Jill's Reviews > Shark's Fin And Sichuan Pepper: A Sweet-Sour Memoir of Eating in China

Shark's Fin And Sichuan Pepper by Fuchsia Dunlop
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Feb 23, 10

bookshelves: food-literature
Read in February, 2010

This book was quite a revelation. I'd been a little hesitant when I first borrowed it from the library - explorations of Asian cuisines by Westerners tend to degenerate into the literary equivalent of Fear Factor or adopt an Orientalist standpoint (e.g. Anthony Bourdain). But I figured that a book that had won the Jane Grigson Award in the US couldn't be half bad.

As it turned out, Shark's Fin and Sichuan Pepper was a thoughtful and informative read. Yes, it did go into the usual bits about the myriad weird things that the Chinese consider edible. Yes, Dunlop talked about the sense of dislocation and loss in translation experienced by a foreigner in China. But there were these revelatory moments when, reading a passage, something clicked in my head. I've been eating Chinese food (or more accurately, Cantonese food) all my life. But it wasn't until reading "The Cutting Edge", Dunlop's chapter on the precision required when cutting ingredients in Chinese cookery, that I got the connection between cooking styles (the need for small pieces when stir frying), eating styles (the use of chopsticks requires tender food) and the art of cutting. And I'd never really thought about my penchant for chicken feet, jellyfish, cartilage and sea cucumbers until I read "the Rubber Factor", Dunlop's description on how she discovered the pleasure of texture. It's completely true - you don't like these foods because of their taste (they don't have much taste) - one derives pleasure purely from the textural experience.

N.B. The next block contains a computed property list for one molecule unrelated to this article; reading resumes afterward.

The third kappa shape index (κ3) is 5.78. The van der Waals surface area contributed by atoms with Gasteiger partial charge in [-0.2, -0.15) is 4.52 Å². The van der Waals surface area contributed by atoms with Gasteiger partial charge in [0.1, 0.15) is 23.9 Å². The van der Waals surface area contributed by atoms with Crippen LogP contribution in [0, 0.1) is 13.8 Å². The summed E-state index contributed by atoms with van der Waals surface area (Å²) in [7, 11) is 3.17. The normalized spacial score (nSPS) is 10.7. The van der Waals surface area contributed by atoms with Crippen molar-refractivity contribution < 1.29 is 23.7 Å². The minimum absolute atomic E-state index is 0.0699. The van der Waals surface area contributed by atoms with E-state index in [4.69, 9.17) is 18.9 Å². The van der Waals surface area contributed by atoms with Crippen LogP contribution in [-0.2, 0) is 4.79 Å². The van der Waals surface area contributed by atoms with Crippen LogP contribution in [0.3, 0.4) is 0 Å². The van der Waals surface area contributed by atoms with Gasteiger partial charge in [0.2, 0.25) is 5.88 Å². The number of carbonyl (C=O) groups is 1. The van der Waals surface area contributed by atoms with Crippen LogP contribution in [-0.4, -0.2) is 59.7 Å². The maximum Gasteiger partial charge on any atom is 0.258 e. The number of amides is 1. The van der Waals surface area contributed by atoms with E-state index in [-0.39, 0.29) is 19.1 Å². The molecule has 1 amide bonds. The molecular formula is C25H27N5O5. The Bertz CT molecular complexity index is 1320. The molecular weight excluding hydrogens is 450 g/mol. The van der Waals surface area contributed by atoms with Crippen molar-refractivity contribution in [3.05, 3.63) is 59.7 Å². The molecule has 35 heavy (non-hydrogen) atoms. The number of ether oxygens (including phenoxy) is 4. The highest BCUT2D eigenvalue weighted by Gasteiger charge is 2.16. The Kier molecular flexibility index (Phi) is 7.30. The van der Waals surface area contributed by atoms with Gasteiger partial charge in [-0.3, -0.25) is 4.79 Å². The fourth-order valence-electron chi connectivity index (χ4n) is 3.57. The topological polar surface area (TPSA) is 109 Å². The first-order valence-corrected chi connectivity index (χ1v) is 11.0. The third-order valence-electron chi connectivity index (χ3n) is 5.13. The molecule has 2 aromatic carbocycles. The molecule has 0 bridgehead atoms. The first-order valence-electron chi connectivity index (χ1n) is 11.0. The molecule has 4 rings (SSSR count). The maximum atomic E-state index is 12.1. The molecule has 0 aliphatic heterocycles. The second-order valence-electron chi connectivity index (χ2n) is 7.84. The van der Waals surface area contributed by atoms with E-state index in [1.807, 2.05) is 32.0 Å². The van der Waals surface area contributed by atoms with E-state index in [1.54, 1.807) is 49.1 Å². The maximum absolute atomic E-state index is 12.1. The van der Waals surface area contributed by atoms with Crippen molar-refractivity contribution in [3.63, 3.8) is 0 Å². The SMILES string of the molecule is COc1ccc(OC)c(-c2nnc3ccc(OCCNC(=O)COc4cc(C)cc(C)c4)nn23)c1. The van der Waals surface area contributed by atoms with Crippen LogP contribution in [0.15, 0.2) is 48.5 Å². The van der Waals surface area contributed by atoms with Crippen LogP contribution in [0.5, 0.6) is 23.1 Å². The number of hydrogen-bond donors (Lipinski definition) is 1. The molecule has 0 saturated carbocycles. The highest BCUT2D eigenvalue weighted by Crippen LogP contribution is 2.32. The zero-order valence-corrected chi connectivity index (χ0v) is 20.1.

I don't normally buy books these days on account of limited shelf space. But I think I'll be making an exception for Shark's Fin and Sichuan Pepper.
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